Bronwyn’s Handmade Christmas August 2016: Nutella Powder
Every year, I tend to choose one unique gift to make and give the same thing to everyone. Last year, I finally got around to trying something I’d seen on Pinterest (this post) a few years ago— Nutella Powder. It was a big hit with my family and friends, so I thought I’d share it with you.
So what is it? Nutella (the creamy spread made with hazelnuts and cocoa powder) is combined with tapioca maltodextrin powder (a tapioca-derived starch that is used as a thickener, filler, or stabilizer in foods) to transform it into a treat that can be sprinkled rather than smeared. Without getting too technical, the tapioca maltodextrin absorbs the fat in the Nutella and transforms it into a powder.
(If you’ve ever watched cooking challenges on Food Network, you may have seen chefs transform foods using “molecular gastronomy.” They make instant ice cream with liquid nitrogen, spheres of “caviar” out of fruit juice, and foams whipped out of everything imaginable. The transformation of Nutella into powder is along the same lines. Check out this website for some examples and recipes. You can even download a free e-book with hundreds of recipes here.)
Why would someone want to sprinkle Nutella? Well, first, because it’s cool. Second, because eating a tablespoon of straight Nutella is a bit decadent, but you can get the same punch of flavor from just, say, a teaspoon of the powdered version. The maltodextrin dissolves in liquid, so when it reaches your tongue, all you get is that rich Nutella flavor without all the fat. I wouldn’t necessarily try to reconstitute it back to its creamy state, however. It’s not quite the same.
So let’s break it down. One serving of Nutella out of the jar is 2 tablespoons with 200 calories, 12 grams of fat, and 23 grams of carbohydrates (1 gram of fiber and 21 grams of sugars). Finding nutrition facts for the maltodextrin was really difficult, but I think I’ve found something that is correct (Amazon product review/customer image). Serving size is 100 grams (What?!) with 370 calories, 0.15 grams of fat, and 92 grams of carbohydrates (1 gram of fiber and 5 grams of sugars). I weighed my 3/4 cup of maltodextrin and it was only 14 grams. So for the entire batch of Nutella powder, we’re looking at about 252 calories, 12 grams of fat, and 36 grams of carbs (1 gram of fiber and 26 grams of sugars). Now, the fat doesn’t disappear; it’s just absorbed. Still, the 12 grams of fat in the original 2 tablespoons of Nutella are now spread out over the entire 7/8 cup batch. I’m not sure what a normal serving would be, but let’s say 1 tablespoon is a serving. (That’s probably generous.) That gives us 14 servings per batch. One tablespoon is only 18 calories, .86 gram of fat, and 2.6 grams of carbs. Sold!
How do I like to eat it? My preferred vehicle is vanilla ice cream. It’s also good sprinkled over fresh fruit, such as apples or bananas. Some people have told me that they like it in hot chocolate or coffee. Experiment!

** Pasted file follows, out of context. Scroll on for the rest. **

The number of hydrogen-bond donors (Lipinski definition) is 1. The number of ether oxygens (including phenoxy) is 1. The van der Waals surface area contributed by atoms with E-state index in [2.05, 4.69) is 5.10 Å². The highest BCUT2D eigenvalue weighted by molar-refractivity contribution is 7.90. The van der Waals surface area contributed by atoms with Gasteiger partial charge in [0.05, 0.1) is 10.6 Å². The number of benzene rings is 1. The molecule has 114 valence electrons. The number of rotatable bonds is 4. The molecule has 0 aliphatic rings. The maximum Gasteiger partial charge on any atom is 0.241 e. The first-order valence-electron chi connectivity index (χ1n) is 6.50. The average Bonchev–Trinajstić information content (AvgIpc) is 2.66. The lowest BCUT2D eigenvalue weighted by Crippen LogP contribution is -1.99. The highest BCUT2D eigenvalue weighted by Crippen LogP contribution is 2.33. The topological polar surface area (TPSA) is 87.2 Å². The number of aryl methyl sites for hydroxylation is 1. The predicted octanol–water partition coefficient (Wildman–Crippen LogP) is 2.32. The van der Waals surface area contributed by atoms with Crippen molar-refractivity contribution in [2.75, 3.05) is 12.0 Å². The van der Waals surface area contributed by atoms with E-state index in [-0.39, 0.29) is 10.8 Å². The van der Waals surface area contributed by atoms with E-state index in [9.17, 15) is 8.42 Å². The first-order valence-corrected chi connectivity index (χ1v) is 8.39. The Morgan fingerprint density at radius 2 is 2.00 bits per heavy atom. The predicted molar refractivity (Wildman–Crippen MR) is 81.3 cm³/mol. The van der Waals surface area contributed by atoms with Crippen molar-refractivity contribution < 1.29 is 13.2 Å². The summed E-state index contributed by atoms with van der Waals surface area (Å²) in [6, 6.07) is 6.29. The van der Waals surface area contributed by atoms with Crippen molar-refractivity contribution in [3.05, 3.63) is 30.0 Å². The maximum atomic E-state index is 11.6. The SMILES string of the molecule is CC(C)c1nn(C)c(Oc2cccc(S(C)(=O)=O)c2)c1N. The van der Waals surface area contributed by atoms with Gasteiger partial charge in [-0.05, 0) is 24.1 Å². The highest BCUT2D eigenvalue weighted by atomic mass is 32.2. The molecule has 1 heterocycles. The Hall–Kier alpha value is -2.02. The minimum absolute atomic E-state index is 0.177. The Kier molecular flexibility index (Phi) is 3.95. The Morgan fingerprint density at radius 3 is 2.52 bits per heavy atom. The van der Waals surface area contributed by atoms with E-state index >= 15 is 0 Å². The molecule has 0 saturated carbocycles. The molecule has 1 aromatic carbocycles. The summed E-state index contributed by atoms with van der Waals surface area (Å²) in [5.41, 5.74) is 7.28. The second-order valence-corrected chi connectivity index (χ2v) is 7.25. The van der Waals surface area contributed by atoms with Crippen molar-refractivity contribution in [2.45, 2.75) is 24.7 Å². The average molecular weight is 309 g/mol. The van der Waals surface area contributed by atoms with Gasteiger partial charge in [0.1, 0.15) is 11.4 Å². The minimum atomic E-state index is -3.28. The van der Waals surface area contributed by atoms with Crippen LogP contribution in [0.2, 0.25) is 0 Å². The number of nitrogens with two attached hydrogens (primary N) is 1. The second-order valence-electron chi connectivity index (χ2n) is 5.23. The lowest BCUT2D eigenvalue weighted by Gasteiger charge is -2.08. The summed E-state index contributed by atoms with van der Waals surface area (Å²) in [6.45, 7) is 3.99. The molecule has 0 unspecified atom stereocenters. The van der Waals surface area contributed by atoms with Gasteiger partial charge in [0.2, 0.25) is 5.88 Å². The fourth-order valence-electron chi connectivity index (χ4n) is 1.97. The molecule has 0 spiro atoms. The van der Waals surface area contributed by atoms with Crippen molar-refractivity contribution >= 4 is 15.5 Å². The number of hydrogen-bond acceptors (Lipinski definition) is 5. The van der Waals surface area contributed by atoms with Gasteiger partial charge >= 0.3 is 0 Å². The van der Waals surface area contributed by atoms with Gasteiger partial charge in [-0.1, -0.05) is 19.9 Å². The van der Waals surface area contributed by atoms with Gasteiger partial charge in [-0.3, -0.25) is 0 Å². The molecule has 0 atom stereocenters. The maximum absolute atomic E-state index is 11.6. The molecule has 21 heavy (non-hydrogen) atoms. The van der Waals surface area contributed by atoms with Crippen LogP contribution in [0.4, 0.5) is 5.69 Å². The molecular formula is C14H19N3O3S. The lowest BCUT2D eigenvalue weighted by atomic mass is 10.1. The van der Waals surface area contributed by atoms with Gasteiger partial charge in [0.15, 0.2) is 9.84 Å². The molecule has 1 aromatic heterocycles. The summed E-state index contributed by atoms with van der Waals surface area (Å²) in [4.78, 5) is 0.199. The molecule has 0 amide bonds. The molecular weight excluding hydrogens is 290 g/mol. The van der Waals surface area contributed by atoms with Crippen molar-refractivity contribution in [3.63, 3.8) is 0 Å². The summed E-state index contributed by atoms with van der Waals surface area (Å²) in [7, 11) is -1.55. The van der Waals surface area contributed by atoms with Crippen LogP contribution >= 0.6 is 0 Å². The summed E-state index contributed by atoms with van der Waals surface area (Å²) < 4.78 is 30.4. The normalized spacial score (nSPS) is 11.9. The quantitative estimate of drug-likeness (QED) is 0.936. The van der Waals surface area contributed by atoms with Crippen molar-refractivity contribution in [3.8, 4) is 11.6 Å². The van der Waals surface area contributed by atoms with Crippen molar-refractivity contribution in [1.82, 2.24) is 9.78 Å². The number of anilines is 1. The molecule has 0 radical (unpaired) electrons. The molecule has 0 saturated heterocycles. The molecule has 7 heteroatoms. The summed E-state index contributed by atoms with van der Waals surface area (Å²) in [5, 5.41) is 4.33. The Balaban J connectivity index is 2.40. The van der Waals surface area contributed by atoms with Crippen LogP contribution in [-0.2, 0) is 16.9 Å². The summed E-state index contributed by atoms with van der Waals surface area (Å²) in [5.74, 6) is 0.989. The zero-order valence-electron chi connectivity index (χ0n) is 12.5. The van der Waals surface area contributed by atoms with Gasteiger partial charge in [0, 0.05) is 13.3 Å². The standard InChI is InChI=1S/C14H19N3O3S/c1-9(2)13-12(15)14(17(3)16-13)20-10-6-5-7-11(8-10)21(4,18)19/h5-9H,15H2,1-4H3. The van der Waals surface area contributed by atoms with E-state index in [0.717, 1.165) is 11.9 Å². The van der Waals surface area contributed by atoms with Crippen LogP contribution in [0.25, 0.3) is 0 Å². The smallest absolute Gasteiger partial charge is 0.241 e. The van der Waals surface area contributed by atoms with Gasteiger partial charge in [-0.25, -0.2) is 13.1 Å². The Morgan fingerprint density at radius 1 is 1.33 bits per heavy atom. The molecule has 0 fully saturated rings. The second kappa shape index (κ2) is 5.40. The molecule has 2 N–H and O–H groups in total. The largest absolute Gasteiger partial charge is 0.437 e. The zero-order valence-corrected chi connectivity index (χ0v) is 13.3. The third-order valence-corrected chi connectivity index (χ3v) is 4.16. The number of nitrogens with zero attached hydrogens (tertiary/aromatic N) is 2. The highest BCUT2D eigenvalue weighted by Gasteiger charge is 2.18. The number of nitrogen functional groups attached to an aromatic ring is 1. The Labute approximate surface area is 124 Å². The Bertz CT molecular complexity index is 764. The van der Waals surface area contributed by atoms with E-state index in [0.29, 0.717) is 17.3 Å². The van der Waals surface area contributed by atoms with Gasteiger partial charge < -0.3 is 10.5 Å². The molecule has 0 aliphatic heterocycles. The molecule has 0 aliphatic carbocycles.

Here’s the recipe I use:
2 Tbsp Nutella
3/4 cup Tapioca Maltodextrin
Add Nutella and maltodextrin to the bowl of a food processor. Begin with short pulses, working your way up to longer pulses, scraping down the sides and bottom of the bowl occasionally until fully incorporated. When you see that the powder has a consistent color with no large clumps of white or brown, mix on high for a few more seconds to make it fluffier. Use a spoon to transfer the powder to sterilized glass jars or other airtight storage containers. Label, give them to friends and family, and prepare yourself for some amazed and puzzled looks.
I use 4-oz. wide mouth jars, or 8-oz. jelly jars for more generous gifts. One batch yields about 7/8 cup of Nutella powder, enough for 2 small jars or one large jar. I usually make double batches to speed up the assembly line.
*What if you don’t have a food processor? In a deep bowl to reduce spillage, use a pastry cutter followed by a wire whisk to combine the ingredients. The powder won’t be quite as fine or as well incorporated, but it will be good enough. You can see the slight difference in color and texture in this picture.
*Be careful when handling tapioca maltodextrin, especially when opening the package. Don’t run a fan while you’re making this, and don’t inhale or exhale too quickly. This stuff is lighter than air and it will take flight. It’s also a little staticky around plastic, so beware of that, too.
*I bought my tapioca maltodextrin from Amazon in a 1-pound tub. Yes, that will make a lot of batches of Nutella powder (about 32 batches). Here’s a sneaky tip: if you add it to your Subscribe & Save order, you can save 5-15%, depending on how many other items in your subscription. But, like I said, that 1-pound tub will last a long time, so why would you need to have Amazon automatically send more? You probably don’t. I set my subscription to every six months. Then six months from now, if I happen to need it, I’ll order again. More likely, I’ll put off the subscription or cancel it altogether. I do this all the time. You’d be surprised by the weird things you can subscribe to—why would you need to order Sea Bands repeatedly? I don’t know, but I ordered once and canceled.
Other uses for the rest of your 1-pound tub of tapioca maltodextrin:
—Dry caramel salt (I’m totally going to make this one! In fact, I went to the grocery store this morning and grabbed some caramel ice cream topping on a whim. When I got home, I looked at the label and there’s no fat! Darn!)
–Butter for popcorn or corn on the cob
By the way, World Nutella Day is February 5. Good to know.
On a knitting note, I have new shawl design coming soon–Gathering Rosebuds. I have five *brave* testers knitting the pattern right now. Watch for the pattern release in the next couple of weeks!